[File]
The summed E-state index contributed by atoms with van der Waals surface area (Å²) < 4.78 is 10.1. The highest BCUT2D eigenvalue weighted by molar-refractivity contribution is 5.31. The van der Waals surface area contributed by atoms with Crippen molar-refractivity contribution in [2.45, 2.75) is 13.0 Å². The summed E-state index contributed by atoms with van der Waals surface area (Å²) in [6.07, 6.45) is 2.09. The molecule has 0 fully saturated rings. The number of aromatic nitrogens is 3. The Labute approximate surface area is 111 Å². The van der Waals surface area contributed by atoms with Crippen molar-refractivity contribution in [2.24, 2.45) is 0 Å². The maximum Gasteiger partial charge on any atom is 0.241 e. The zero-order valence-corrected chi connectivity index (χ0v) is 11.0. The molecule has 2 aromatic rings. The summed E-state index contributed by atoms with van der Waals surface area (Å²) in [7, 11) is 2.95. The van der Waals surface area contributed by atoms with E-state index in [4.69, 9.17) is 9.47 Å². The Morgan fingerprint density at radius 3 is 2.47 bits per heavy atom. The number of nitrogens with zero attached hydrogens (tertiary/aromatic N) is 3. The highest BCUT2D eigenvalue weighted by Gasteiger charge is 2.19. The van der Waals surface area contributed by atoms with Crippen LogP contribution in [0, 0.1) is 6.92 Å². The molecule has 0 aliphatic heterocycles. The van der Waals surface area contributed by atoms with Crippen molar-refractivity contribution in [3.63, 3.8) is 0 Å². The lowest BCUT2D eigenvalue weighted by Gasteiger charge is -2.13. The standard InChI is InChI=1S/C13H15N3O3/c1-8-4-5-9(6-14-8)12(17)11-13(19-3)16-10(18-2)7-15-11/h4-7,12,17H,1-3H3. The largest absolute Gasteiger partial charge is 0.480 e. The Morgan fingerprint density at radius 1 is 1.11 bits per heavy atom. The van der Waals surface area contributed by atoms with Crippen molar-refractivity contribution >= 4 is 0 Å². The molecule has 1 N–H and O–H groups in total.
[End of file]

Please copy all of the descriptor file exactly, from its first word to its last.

The summed E-state index contributed by atoms with van der Waals surface area (Å²) < 4.78 is 10.1. The highest BCUT2D eigenvalue weighted by molar-refractivity contribution is 5.31. The van der Waals surface area contributed by atoms with Crippen molar-refractivity contribution in [2.45, 2.75) is 13.0 Å². The summed E-state index contributed by atoms with van der Waals surface area (Å²) in [6.07, 6.45) is 2.09. The molecule has 0 fully saturated rings. The number of aromatic nitrogens is 3. The Labute approximate surface area is 111 Å². The van der Waals surface area contributed by atoms with Crippen molar-refractivity contribution in [2.24, 2.45) is 0 Å². The maximum Gasteiger partial charge on any atom is 0.241 e. The zero-order valence-corrected chi connectivity index (χ0v) is 11.0. The molecule has 2 aromatic rings. The summed E-state index contributed by atoms with van der Waals surface area (Å²) in [7, 11) is 2.95. The van der Waals surface area contributed by atoms with E-state index in [4.69, 9.17) is 9.47 Å². The Morgan fingerprint density at radius 3 is 2.47 bits per heavy atom. The number of nitrogens with zero attached hydrogens (tertiary/aromatic N) is 3. The highest BCUT2D eigenvalue weighted by Gasteiger charge is 2.19. The van der Waals surface area contributed by atoms with Crippen LogP contribution in [0, 0.1) is 6.92 Å². The molecule has 0 aliphatic heterocycles. The van der Waals surface area contributed by atoms with Crippen molar-refractivity contribution in [3.63, 3.8) is 0 Å². The lowest BCUT2D eigenvalue weighted by Gasteiger charge is -2.13. The standard InChI is InChI=1S/C13H15N3O3/c1-8-4-5-9(6-14-8)12(17)11-13(19-3)16-10(18-2)7-15-11/h4-7,12,17H,1-3H3. The largest absolute Gasteiger partial charge is 0.480 e. The Morgan fingerprint density at radius 1 is 1.11 bits per heavy atom. The van der Waals surface area contributed by atoms with Crippen molar-refractivity contribution >= 4 is 0 Å². The molecule has 1 N–H and O–H groups in total.